Thursday, 16 November 2006
Seanad Eireann Debate
Mr. Cummins: In the years between 1991 and 2001, per capita income in the south east fell from 91.1% to 85.3% of the State average. The region’s record in attracting and stimulating knowledge-based industries is also lower than the State average. Just 30.4% of employment in the region is in the modern export sector, compared to the national average of 38.4%. Some 19.7% of the workforce in the south east has a third level qualification, compared to the national average of 26%. Waterford is the only gateway city without a university. Its annual investment in higher education is substantially behind the other gateway cities.
Waterford Institute of Technology, which has more than 10,500 full-time and part-time students, has built a stock of intellectual capital and infrastructure that could be easily reconfigured to university level without significant cost or delay. It is comparable in size to many universities. The breadth of study offered by Waterford Institute of Technology is substantial and diverse. It spans disciplines such as the arts and humanities, social science, education, business and management, information technology, science, health sciences, architecture and engineering.
The 2005 Goodbody report suggested that Waterford Institute of Technology, under its current structure, will make no additional contribution to the region over the next five years. The report argued that the upgrading of the institute to university status would result in the creation of almost 750 high-skilled jobs and lead to an additional annual inflow of up to €80 million per annum into the region. The overall conclusion of the report is that significant value, in terms of economic and social development, would accrue from the investment that would be necessitated by the designation of Waterford Institute of Technology as a university. University designation would provide for a stronger and more competitive cutting edge, beyond that which the institute can achieve within its current boundaries.
I ask the Minister of State to outline the current status of Waterford Institute of Technology’s application for redesignation as the university of the south east. What further steps are required before such a redesignation can take place? What timescale is envisaged for the realisation by the region of its true potential, in terms of having its own university? I hope the Minister of State will not give us any more pious platitudes or announce that more reports will be undertaken. He should concentrate on specifics in his reply because we are tired of generalities, nods and winks and the muddying of the waters with bland statements. Waterford and the south east as a whole need to know where they stand in this regard. I hope the Minister of State will clarify the matter.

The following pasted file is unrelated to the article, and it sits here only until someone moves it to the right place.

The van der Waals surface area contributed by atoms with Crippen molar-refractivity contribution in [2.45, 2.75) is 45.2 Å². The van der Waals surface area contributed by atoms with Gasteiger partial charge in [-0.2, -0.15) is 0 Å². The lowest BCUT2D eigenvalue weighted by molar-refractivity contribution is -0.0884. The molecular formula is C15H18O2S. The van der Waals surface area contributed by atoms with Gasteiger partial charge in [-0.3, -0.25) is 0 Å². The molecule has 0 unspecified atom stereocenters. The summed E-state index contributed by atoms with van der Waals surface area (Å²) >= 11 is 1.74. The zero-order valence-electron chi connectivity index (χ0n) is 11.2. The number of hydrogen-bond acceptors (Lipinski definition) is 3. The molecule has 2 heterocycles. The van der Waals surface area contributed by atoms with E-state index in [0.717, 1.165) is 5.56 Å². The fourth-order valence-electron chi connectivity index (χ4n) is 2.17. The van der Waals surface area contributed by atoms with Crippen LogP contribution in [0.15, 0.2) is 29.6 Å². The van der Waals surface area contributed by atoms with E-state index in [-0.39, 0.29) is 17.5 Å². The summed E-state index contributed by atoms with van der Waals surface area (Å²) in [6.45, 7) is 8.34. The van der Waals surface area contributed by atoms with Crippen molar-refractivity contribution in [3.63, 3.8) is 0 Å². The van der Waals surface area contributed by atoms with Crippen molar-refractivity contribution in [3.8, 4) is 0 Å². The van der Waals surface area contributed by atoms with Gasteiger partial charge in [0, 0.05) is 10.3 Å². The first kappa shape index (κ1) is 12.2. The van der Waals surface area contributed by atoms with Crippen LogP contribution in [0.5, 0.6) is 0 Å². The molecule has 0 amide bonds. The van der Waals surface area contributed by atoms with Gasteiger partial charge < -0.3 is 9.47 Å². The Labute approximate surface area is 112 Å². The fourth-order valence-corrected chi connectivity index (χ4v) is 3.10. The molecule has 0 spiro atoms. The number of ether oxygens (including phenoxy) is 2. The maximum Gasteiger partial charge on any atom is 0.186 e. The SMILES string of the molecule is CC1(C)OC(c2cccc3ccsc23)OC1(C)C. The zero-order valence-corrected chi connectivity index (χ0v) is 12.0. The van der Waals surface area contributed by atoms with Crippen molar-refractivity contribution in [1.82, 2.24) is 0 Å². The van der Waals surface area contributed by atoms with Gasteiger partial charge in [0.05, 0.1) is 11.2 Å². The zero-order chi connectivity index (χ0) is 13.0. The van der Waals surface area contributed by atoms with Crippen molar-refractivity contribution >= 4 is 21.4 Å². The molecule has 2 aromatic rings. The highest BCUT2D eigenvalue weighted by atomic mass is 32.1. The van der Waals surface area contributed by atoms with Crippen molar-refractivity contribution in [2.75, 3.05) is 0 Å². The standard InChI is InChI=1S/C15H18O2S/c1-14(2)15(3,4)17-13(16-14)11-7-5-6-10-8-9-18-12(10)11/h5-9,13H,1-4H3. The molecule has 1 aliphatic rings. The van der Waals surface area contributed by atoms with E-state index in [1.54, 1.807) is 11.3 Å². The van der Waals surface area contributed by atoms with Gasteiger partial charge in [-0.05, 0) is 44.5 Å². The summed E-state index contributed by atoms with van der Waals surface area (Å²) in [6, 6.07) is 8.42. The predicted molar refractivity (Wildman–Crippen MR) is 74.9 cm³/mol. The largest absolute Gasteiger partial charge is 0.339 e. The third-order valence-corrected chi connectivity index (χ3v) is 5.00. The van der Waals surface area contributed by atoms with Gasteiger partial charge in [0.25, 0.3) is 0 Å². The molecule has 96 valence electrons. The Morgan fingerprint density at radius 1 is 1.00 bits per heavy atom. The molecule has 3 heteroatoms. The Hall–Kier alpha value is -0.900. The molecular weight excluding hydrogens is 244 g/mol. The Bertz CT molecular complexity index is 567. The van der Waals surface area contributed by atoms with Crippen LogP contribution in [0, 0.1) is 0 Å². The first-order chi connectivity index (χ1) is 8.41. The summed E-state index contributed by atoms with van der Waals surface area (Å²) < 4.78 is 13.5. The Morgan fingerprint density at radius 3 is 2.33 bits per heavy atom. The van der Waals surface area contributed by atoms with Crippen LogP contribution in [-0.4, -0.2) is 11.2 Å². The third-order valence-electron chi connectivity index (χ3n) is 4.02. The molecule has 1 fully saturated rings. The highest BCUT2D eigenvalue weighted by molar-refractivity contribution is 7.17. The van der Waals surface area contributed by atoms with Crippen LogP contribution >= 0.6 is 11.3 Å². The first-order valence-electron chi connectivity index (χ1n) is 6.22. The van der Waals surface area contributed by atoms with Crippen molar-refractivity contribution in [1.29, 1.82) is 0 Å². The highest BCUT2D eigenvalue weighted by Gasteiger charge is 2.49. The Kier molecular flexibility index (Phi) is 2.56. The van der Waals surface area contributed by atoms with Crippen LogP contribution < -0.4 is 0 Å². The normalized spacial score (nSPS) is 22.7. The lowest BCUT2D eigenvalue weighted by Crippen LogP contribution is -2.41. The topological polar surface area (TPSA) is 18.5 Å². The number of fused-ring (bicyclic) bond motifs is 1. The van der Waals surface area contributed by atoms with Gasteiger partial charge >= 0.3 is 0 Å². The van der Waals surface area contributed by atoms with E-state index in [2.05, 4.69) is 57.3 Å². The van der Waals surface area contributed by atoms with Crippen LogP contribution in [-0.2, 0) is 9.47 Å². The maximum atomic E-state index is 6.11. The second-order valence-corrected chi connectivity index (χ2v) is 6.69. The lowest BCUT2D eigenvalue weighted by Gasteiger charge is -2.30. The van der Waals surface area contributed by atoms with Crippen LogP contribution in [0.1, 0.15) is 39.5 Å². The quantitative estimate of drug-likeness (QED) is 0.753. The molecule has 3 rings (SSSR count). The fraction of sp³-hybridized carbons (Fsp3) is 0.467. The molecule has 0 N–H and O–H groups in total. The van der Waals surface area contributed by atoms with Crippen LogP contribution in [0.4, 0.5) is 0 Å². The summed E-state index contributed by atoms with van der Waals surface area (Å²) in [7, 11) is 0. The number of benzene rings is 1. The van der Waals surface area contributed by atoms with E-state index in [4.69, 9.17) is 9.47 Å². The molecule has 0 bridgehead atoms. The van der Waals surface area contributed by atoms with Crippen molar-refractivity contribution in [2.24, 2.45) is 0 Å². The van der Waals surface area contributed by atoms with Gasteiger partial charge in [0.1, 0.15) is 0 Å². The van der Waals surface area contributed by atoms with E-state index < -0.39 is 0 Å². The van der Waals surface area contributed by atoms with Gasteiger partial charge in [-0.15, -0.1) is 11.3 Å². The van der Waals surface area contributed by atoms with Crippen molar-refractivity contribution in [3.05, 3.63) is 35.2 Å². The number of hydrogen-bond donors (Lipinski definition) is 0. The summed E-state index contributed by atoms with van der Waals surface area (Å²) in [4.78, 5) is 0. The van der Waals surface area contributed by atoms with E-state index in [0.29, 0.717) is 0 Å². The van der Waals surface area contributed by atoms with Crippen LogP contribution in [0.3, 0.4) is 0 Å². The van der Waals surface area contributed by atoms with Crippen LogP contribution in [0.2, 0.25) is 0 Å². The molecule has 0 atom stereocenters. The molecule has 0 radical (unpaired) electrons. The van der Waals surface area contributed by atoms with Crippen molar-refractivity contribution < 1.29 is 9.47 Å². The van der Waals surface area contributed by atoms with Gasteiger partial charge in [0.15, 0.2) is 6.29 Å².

Mr. N. Ahern: As Senator Cummins is aware, the Taoiseach recently confirmed that the Minister for Education and Science plans to commission a preliminary independent examination of a submission that has been made by the governing body of Waterford Institute of Technology. The governing body wrote to the Department of Education and Science in February 2006 requesting a review of its status under section 9 of the Universities Act 1997. The provisions of section 9 state that the Government may appoint a body, which will include international experts, to advise the Higher Education Authority on whether, having regard to the objects and functions of a university, an educational institution should be established as a university. On the advice of the body and the recommendation of the authority, the Government may, by order, deem the institution to be a university for the purposes of the 1997 Act.
The submission from Waterford Institute of Technology seeking university status is under consideration by the Department of Education and Science. When such an application is being considered, a detailed statutory review process needs to be followed and significant wider issues need to be considered in advance of a statutory review. Some important wider policy developments in the higher education sector are relevant in this context. It is important to take account of the recent significant changes in the legislative framework governing Irish higher education. I refer to the passing of the Institutes of Technology Act 2006 at the end of the last Dáil term, for example.